Win a copy of Permaculture Design Companion this week in the Permaculture Design forum!
  • Post Reply Bookmark Topic Watch Topic
  • New Topic
permaculture forums growies critters building homesteading energy monies kitchen purity ungarbage community wilderness fiber arts art permaculture artisans regional education experiences global resources the cider press projects digital market private forums all forums
this forum made possible by our volunteer staff, including ...
master stewards:
  • Nicole Alderman
  • r ranson
  • Anne Miller
  • paul wheaton
  • Jocelyn Campbell
  • Mike Jay Haasl
  • Burra Maluca
garden masters:
  • James Freyr
  • Joylynn Hardesty
  • Steve Thorn
  • Greg Martin
  • Carla Burke
  • Dave Burton
  • Pearl Sutton

First time raising chickens and I have a few unanswered questions.

Posts: 80
transportation tiny house woodworking
  • Likes 1
  • Mark post as helpful
  • send pies
  • Quote
  • Report post to moderator
I have about an acre of land in southern Ohio that I want to freerange Buckeye chickens on.

What type of shelters can be built to house them in? I was thinking along the lines of a pallet house or something like that.

Does the chicken coop need to be heated in the winter? I would assume heat effects their egg laying like the light does.

Also, is there any risk of E. Coli or any other risks in general with allowing the chickens to walk and freerange on the yard? There won't be any chemicals used on the grass so the chickens can get insects but I was worried about stepping in chicken poo and tracking that indoors and then have an E. Coli outbreak all of the sudden lol. I just want to make sure it's safe.

I appreciate your help!
Posts: 4
  • Mark post as helpful
  • send pies
  • Quote
  • Report post to moderator
One of the bigger sources of parasites (assuming you don't have to many birds on your land) will come from wild bird poop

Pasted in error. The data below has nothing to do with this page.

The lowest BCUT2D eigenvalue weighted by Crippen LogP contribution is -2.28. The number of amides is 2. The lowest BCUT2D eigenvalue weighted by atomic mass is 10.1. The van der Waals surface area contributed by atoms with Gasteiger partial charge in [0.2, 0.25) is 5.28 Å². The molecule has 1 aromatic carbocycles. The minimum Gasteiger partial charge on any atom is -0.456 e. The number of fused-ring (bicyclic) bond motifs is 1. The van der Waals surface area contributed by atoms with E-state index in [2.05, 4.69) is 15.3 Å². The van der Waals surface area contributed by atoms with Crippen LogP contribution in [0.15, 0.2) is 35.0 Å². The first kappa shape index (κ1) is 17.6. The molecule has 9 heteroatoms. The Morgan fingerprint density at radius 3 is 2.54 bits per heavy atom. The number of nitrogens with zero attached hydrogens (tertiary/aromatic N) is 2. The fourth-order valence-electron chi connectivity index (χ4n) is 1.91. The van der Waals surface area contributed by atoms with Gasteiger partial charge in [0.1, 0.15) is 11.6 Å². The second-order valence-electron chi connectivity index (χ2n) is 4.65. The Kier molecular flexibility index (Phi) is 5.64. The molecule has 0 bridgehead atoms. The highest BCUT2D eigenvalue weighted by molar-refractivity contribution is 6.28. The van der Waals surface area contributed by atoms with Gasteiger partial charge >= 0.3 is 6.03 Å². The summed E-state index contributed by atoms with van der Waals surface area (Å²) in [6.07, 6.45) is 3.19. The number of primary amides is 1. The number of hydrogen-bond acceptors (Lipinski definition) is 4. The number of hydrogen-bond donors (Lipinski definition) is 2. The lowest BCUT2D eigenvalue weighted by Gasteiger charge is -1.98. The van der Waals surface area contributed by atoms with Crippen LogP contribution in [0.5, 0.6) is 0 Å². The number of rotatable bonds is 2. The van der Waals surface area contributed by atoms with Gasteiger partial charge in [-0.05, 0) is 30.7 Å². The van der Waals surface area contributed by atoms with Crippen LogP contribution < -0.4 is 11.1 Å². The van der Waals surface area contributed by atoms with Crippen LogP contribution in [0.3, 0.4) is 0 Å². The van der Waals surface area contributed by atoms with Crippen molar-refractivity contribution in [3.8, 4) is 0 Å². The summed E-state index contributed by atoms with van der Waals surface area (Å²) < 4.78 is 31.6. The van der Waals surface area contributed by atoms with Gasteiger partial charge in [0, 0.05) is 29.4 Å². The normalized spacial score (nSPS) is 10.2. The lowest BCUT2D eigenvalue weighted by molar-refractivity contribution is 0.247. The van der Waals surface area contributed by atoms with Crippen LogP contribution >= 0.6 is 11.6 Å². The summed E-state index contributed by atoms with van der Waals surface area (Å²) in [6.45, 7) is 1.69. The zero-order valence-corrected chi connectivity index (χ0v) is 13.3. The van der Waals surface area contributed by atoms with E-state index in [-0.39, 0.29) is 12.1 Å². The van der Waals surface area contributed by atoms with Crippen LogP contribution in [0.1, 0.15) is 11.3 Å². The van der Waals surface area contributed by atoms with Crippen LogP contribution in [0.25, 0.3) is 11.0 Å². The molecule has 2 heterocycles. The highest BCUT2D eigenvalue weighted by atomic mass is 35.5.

Posts: 2719
Location: Maine (zone 5)
hugelkultur goat dog forest garden trees rabbit chicken food preservation
  • Mark post as helpful
  • send pies
  • Quote
  • Report post to moderator
I would advise against heating or artificial light. It just messes with the birds ability to regulate themselves naturally. As long as the coop is well ventilated and free from windy drafts you should be fine. The coop needs to be dry and clean more than it needs to be warm. My chickens had no real trouble this year at -25F. Read up on deep litter methods to help minimize the workload of coop cleaning.

As far as e coli is concerned, you'll probably get tired of stepping in crap before you actually get physically sick from bacteria. That's not to say that it couldn't happen. I keep my birds away from the house in a paddock shift system as long as the ground is thawed enough to get the fence to stay up. In winter they are near the house, for ease of care and so I don't have to shovel too much snow to get to them. Stepping in poo gets old after a while so try to keep them away from high traffic areas.

Also, I have a pair of shoes that I leave near the door to change into before I go inside. It helps keep the house cleaner, especially on wet days.

Best of luck.
Posts: 3
  • Mark post as helpful
  • send pies
  • Quote
  • Report post to moderator
I have a few hens and a rooster that roam around the yard and pasture free range. When I first had them I put them up in my chicken coop and got them used to that. Now when it gets darker they just go in there without me putting them up. I dont put any light or heat on them in the winter because when you do that that decreases the amount of eggs that you will get in the summer. Mine stopped laying for about a month in the winter then started up again. I only have 6 hens and one rooster and I get about 3-5 eggs a day and these are Cherry Eggers that are only almost a year old. I got them from Cackle Hatchery if you want any from them. They are fine freerange and I havnt had to worry about any sickness with them around here. Good Luck!!!
Normally trees don't drive trucks. Does this tiny ad have a license?
dry stack step
  • Post Reply Bookmark Topic Watch Topic
  • New Topic
Boost this thread!